Hey everyone. I apologize if this is not in the correct thread, but Iím looking to purchase a mustang in the next few months, most likely a 67 or 68.
Iím new to this world, and I was wondering if anyone would be willing to fill me in on any big red flags I should be looking for as I do my research.
Any help offered is greatly appreciated. Thanks in advance.
Hi, welcome to the Forum. I can't provide you mustang-specific advice, as I've just recently bought one myself, but I have bought and sold my fair share of classics, so I'll give some general advice, hope its helpful.
1) Make sure you love how the car rides, feels and "fits" you - don't just fall in love with how it looks. Classic cars are great and all, but they generally lack most of the creature comforts modern cars offer - even basic things like seats that recline, steering wheels that have tilt and telescope, can be rare depending on the model. There's nothing worse than getting a classic car, that becomes a lawn ornament, because you just cant stand being behind the wheel. I'm 6'1, long torso, long arms....sort of a lanky thing that can't ever seem to find a dress shirt that fits....so I've lowered seats, moved them back, padded them up for lumbar support, etc - but you need to assess whether you have those talents and time. The allure of a classic car is is strong, but remember that its behind the wheel that the magic really happens, so make sure your back, legs and arms love the car as much as your eyes - or at least take note of the mods you'll need to make.
2) Even if you are looking for a top-tier restored example, go armed with data and a check list. I usually buy the classic (no pun intended) 20-footer, but regardless of condition, I take my spreadsheet and I score the car. It makes sure I don't get carried away and make a dumb decision, and it helps remind me to check things. Once you are face-to-face with your 67 or 68 potential dream car, you need to adopt a logical approach and purge the emotion - they'll be time for that later, if its the right car, because if you get lost in the "idea" of that car, and how "cool" it will be, but its the wrong car....you'll have plenty of emotions in the other direction. Once somebody more knowledgeable on 67/8 mustangs chimes in, you may be able to add specific areas to check and examine to the list.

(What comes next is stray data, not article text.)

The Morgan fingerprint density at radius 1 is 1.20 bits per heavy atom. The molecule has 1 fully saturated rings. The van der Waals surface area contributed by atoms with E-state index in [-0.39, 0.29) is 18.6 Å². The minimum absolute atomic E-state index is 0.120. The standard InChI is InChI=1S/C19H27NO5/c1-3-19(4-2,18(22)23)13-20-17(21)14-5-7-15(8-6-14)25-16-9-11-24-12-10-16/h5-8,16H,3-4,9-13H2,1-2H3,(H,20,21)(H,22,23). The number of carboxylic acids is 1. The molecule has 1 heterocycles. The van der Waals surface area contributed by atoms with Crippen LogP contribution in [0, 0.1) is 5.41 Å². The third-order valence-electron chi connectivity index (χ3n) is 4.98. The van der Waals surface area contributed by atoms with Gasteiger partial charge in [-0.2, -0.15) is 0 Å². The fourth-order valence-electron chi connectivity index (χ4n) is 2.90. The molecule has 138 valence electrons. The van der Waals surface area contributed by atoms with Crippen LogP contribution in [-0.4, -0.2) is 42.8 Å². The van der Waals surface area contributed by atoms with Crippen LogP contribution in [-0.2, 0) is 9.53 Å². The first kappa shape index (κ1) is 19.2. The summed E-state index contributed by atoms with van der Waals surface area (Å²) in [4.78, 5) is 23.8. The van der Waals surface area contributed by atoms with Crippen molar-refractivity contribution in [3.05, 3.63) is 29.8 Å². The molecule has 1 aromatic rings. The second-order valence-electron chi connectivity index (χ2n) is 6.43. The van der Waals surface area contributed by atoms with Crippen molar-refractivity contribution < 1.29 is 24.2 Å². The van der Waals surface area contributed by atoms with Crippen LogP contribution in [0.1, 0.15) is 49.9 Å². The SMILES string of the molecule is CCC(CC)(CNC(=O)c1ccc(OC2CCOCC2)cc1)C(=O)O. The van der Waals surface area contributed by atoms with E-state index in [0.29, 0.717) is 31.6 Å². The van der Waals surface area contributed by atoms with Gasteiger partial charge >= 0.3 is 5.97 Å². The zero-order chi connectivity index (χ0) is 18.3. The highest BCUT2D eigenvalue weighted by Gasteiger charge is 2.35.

3) Decide what you want, determine how much you are willing to pay, THEN go looking and stick to your plan. Its very easy to start making exceptions and compromises once you get into the search - you start out demanding "no rust" and pretty soon you're researching the best way to replace a quarter panel. Its fine to adjust expectations, but make sure they are adjustments to the reality of the market, not compromises to make the car you found one state over fit your needs - square pegs, round holes, etc. You will probably find many cars, only a few will really be right, and fewer yet will be in the sweet spot - whatever that is for you . Generally speaking though, its a mistake to overly erode what you really want, to fit what you've happened to find. There's always another car...(unless you're after something pretty specialized).
4) Know your limits and don't be a damned fool. If you have the mechanical skill of a gopher and the bank balance of Oliver Twist....take care with classic cars - they eat cash about as fast as they do gasoline. If you are mechanically inclined, great, but be realistic about what's "in your wheelhouse" For example, I can do engines, electrical, interiors - all pretty well. Body work and paint though? I suck like a Dyson vacuum - seriously, I can make any rust repair 45% worse, just looking at it. I've PUT dents into fenders that were BIGGER than the one I was trying to fix. As a result, I look for cars that don't need body work, or, I at least try for minimal issues where I can estimate the repair cost and get it to my body guy. If the interior is shredded, that's no biggie for me, because that sort of work is 100% in my capability. So don't buy yourself into a problem you can't fix, or cant afford to pay to have fixed. The only exception I'd make is if you are buying the car for the express purpose of doing a project, and learning.
5) Understand that unless you buy a restored or really well-cared for example, these things take time and tinkering. I mean no offense, I obviously have no idea who you are, what cars you drive or what experience you have, but classic cars are not Honda Civics. Its a whole paradigm shift when it comes to classic motoring - oil will disappear, you plugs wont last 100K, the computer wont tell you exactly what is wrong, they'll decide to work one day, and blow a gasket the next and there are times when its one darned thing after another...all while your modern car sits there....just working.....for 200K miles..... For me, the tinkering is half the fun, but its a double edged sword. I mention this because I've known people that were in love with the idea of a classic car, but completely unprepared for the TLC required to keep them on the road. Classic cars have "personality" and it often expresses itself in terms of "what odd thing will I do today, and when do I want to have that part stop working".
All said though, its totally worth it - just go in with your eyes open, expectations realistic, and a well-grounded opinion of your capabilities and finances. Good luck in your search, welcome to the "hobby".